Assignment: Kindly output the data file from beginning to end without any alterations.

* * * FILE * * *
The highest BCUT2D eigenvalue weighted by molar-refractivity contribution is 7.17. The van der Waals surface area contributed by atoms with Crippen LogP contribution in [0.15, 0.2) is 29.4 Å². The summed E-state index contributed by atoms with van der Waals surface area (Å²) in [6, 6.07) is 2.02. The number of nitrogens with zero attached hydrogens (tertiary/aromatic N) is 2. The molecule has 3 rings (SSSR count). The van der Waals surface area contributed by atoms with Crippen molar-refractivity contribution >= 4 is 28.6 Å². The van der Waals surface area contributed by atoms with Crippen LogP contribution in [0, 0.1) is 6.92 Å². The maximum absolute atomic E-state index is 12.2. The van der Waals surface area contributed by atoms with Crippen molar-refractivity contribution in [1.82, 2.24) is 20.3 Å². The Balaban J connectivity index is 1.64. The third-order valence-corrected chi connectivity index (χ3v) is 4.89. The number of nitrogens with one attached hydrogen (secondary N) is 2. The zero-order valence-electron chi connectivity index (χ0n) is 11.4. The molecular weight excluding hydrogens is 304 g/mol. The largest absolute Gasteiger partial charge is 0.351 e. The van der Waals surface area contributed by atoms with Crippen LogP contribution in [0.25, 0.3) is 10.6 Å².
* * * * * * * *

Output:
The highest BCUT2D eigenvalue weighted by molar-refractivity contribution is 7.17. The van der Waals surface area contributed by atoms with Crippen LogP contribution in [0.15, 0.2) is 29.4 Å². The summed E-state index contributed by atoms with van der Waals surface area (Å²) in [6, 6.07) is 2.02. The number of nitrogens with zero attached hydrogens (tertiary/aromatic N) is 2. The molecule has 3 rings (SSSR count). The van der Waals surface area contributed by atoms with Crippen molar-refractivity contribution >= 4 is 28.6 Å². The van der Waals surface area contributed by atoms with Crippen LogP contribution in [0, 0.1) is 6.92 Å². The maximum absolute atomic E-state index is 12.2. The van der Waals surface area contributed by atoms with Crippen molar-refractivity contribution in [1.82, 2.24) is 20.3 Å². The Balaban J connectivity index is 1.64. The third-order valence-corrected chi connectivity index (χ3v) is 4.89. The number of nitrogens with one attached hydrogen (secondary N) is 2. The zero-order valence-electron chi connectivity index (χ0n) is 11.4. The molecular weight excluding hydrogens is 304 g/mol. The largest absolute Gasteiger partial charge is 0.351 e. The van der Waals surface area contributed by atoms with Crippen LogP contribution in [0.25, 0.3) is 10.6 Å².